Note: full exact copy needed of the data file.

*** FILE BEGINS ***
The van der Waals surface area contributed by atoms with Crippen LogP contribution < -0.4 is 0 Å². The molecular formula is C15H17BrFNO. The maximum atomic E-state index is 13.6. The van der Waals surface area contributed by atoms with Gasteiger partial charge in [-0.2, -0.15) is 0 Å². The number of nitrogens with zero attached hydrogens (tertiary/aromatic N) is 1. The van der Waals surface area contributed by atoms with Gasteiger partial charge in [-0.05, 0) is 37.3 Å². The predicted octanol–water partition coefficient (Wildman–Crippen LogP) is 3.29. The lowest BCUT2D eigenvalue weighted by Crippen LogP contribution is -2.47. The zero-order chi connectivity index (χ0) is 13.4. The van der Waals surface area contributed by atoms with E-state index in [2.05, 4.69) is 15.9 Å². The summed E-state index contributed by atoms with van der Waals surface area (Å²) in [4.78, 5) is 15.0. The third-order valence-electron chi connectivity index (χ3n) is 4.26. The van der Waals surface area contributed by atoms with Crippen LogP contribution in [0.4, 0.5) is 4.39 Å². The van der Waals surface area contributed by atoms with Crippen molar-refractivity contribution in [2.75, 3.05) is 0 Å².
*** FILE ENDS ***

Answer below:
The van der Waals surface area contributed by atoms with Crippen LogP contribution < -0.4 is 0 Å². The molecular formula is C15H17BrFNO. The maximum atomic E-state index is 13.6. The van der Waals surface area contributed by atoms with Gasteiger partial charge in [-0.2, -0.15) is 0 Å². The number of nitrogens with zero attached hydrogens (tertiary/aromatic N) is 1. The van der Waals surface area contributed by atoms with Gasteiger partial charge in [-0.05, 0) is 37.3 Å². The predicted octanol–water partition coefficient (Wildman–Crippen LogP) is 3.29. The lowest BCUT2D eigenvalue weighted by Crippen LogP contribution is -2.47. The zero-order chi connectivity index (χ0) is 13.4. The van der Waals surface area contributed by atoms with E-state index in [2.05, 4.69) is 15.9 Å². The summed E-state index contributed by atoms with van der Waals surface area (Å²) in [4.78, 5) is 15.0. The third-order valence-electron chi connectivity index (χ3n) is 4.26. The van der Waals surface area contributed by atoms with Crippen LogP contribution in [0.4, 0.5) is 4.39 Å². The van der Waals surface area contributed by atoms with Crippen molar-refractivity contribution in [2.75, 3.05) is 0 Å².